3 a potato crop 4 an area of spring barley 5 an area of winter barley 6 a heavily used dirk track 7 a recently ploughed field 8 an area, which has been set-aside for 1 year 9 grassland 10 an area, which has been set-aside for 10 year 11 a small oak wood 12 marshland Fieldwork Schedule: Saturday 6th to Sunday 7th research of Internet and of textbooks and investigation planning. Monday 8th field recce to determine locations for analysis, and testing of equipment. Tuesday 9th data collection from chosen locations. Wednesday 10th to Sunday 14th analysis of data and completion of written report.

Risk assessment of fieldwork The fieldwork is generally a safe activity and the risk is generally low. There are however certain risks and precautions that must be observed. As the study is taking place on private farmland permission must be acquired from the owner. Information must also be obtained as to whether there has been any application of toxic chemicals to the area in question or whether the is going to be heavy machinery operating near by and also the location of potentially dangerous animals such as cattle. This should prevent the risk of poisoning or serious injury from livestock/machinery.

It is also necessary to inform a family member/friend on the location and estimate time to complete the fieldwork. A mobile phone is a useful item but must not be relied upon, as reception can be poor. Fieldwork also has a risk of minor injuries such as sprained ankles from uneven ground. Method of Data Collection Primary data is the main source of data for the investigation and is obtained from the fieldwork. Secondary data that is required is the location and farm plan maps, the geological maps and the recent history of the field use from the farm records.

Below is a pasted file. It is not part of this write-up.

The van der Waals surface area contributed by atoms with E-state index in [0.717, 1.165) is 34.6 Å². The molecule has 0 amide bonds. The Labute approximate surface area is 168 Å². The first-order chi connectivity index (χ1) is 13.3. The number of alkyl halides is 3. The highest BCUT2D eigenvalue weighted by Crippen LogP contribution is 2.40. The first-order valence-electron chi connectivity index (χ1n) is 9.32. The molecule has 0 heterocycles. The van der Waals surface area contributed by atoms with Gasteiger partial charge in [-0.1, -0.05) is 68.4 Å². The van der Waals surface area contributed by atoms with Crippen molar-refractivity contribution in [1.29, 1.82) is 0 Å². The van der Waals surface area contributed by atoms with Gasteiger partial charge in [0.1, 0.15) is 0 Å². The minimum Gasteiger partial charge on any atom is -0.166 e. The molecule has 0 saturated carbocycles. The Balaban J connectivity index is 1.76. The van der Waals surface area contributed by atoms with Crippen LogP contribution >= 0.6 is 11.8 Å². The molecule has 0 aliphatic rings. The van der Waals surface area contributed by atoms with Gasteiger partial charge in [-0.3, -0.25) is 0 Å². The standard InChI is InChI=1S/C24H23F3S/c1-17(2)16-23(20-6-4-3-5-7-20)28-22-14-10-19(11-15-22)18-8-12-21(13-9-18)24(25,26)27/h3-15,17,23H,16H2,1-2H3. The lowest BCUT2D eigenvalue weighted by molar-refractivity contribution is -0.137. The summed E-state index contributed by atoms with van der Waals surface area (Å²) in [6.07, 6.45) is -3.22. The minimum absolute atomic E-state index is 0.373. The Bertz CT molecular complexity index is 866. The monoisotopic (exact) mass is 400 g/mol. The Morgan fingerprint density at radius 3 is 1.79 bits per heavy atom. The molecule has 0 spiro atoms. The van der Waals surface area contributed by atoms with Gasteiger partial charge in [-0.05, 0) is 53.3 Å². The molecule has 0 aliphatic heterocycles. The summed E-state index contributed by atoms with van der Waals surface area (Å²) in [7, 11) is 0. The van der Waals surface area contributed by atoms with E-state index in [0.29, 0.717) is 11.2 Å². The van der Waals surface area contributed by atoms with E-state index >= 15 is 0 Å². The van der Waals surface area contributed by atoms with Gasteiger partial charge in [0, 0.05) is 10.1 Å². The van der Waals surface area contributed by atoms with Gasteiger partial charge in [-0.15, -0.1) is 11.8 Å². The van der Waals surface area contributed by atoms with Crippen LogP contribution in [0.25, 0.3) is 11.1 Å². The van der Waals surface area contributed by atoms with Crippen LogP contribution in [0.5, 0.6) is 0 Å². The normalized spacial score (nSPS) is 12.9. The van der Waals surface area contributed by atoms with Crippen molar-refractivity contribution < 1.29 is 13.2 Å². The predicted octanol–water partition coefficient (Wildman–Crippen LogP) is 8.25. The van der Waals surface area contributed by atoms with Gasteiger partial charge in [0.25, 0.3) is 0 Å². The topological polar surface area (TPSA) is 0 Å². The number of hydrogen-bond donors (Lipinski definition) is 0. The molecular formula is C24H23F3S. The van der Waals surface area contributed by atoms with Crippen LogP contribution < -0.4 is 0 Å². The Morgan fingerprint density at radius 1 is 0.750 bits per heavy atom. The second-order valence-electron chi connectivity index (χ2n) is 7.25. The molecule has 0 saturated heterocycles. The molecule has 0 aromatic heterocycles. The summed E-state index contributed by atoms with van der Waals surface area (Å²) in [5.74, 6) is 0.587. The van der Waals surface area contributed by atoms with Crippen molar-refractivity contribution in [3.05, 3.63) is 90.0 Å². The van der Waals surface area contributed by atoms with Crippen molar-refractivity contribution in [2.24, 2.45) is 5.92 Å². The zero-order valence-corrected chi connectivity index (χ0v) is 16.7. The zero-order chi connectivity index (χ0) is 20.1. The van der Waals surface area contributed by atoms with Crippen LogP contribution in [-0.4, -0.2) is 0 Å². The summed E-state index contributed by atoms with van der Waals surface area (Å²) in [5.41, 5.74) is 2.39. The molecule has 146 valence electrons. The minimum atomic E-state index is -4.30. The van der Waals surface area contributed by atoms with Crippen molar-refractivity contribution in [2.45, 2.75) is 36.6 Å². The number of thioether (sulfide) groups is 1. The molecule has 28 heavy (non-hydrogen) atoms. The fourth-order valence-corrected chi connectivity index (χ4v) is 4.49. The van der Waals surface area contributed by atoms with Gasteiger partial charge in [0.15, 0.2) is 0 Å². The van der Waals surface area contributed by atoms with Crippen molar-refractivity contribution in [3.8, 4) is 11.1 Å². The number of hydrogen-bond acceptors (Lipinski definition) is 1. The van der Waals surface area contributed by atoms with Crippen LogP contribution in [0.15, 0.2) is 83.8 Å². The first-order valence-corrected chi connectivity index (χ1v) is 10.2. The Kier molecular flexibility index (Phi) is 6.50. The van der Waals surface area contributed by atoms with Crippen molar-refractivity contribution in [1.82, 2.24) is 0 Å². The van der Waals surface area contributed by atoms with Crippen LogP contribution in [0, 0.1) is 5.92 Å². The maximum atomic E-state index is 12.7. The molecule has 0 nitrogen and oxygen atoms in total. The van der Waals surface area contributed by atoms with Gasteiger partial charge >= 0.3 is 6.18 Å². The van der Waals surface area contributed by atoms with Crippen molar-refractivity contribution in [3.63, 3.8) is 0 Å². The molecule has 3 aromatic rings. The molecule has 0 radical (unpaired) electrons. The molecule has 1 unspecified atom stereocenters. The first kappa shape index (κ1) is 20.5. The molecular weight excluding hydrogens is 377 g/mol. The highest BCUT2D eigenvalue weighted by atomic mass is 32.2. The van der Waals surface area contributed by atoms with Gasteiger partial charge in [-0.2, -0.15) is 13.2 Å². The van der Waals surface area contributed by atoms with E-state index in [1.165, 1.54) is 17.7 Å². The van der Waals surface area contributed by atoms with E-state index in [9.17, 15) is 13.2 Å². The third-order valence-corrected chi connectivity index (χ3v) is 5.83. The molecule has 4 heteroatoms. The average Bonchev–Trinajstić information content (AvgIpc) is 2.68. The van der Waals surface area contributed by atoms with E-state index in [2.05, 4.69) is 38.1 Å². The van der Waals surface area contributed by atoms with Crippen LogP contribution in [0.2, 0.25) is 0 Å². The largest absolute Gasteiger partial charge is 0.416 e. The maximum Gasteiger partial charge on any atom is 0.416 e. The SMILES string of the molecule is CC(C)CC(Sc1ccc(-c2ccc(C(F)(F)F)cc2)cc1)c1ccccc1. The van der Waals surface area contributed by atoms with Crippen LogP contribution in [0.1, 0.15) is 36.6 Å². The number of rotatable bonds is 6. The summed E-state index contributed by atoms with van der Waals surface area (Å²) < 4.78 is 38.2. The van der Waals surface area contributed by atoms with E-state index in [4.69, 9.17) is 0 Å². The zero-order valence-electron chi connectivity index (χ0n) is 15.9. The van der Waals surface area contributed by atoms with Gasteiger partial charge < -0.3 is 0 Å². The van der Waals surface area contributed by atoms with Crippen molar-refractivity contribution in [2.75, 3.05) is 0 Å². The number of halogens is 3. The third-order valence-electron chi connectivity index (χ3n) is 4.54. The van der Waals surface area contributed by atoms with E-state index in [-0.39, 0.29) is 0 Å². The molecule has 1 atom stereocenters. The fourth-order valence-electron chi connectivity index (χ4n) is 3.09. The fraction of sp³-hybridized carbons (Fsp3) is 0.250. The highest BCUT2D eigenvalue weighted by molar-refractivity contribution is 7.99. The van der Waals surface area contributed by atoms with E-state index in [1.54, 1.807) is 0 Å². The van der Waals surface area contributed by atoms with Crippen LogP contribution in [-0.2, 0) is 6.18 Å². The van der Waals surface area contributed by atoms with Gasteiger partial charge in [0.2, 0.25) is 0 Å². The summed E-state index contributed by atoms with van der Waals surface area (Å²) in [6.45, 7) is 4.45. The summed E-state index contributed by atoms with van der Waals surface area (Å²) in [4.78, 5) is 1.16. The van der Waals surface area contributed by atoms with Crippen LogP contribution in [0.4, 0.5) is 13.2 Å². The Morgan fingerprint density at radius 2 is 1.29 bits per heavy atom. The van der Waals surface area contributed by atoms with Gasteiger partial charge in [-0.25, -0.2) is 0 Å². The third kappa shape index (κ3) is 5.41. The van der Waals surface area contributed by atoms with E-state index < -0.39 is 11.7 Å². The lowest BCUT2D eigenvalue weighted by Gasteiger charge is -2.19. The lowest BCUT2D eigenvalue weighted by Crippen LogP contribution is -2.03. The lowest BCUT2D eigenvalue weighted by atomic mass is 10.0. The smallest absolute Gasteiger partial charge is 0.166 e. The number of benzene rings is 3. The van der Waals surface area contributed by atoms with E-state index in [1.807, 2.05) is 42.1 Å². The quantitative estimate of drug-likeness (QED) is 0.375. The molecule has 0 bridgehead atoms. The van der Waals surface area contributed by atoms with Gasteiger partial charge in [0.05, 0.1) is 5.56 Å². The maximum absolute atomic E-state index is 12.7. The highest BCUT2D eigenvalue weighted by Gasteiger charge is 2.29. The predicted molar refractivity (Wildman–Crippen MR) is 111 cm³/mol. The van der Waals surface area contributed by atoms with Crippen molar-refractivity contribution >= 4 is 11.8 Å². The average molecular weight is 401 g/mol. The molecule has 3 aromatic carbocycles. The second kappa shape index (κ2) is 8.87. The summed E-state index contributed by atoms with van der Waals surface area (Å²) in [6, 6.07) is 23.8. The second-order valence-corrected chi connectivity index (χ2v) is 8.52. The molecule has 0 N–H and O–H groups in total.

Use of measuring equipment. The main data that is measured is the rate of infiltration. This requires an infiltration tube, which is made from a section of strong section of plastic drainpipe that measures 10cm in diameter and 30 cm in length. Also required is a 30cm ruler a stop watch a hammer a piece of wood and a source of water. Method for measuring the rate of infiltration; the infiltration tube is to be hammered into the ground to a depth of 10cm to prevent damage to the tube whist it is being hammered into the ground a piece of wood will be placed on the top of the tube.

Once the tube is firmly in place and good seal between the tube and the soil has been achieved place the ruler in side the tube and pour water into the tube so that it is nearly full. The timer is to be started and the height of the meniscus above the ground is to be recorded. The height is then to be taken at minute intervals up to 4 minutes. To ensure greatest accuracy the initial height of the water should be maintained on each measurement taken. The vegetation height is simply recorded be measuring the height above the ground.

Percent vegetation cover can be observed with the aid of a quadrate place on the ground, this also enables the number of plant species to be recorded, it may be necessary to use a text book in order to identify different species, a although the species present are not being investigated. A measure of ground compaction can be given using a scale of 1-10 where 1 is the s=least amount of compaction, visual observations and the amount of force required to insert the infiltration tube will be required to give a figure for this measurement. Sampling Methods.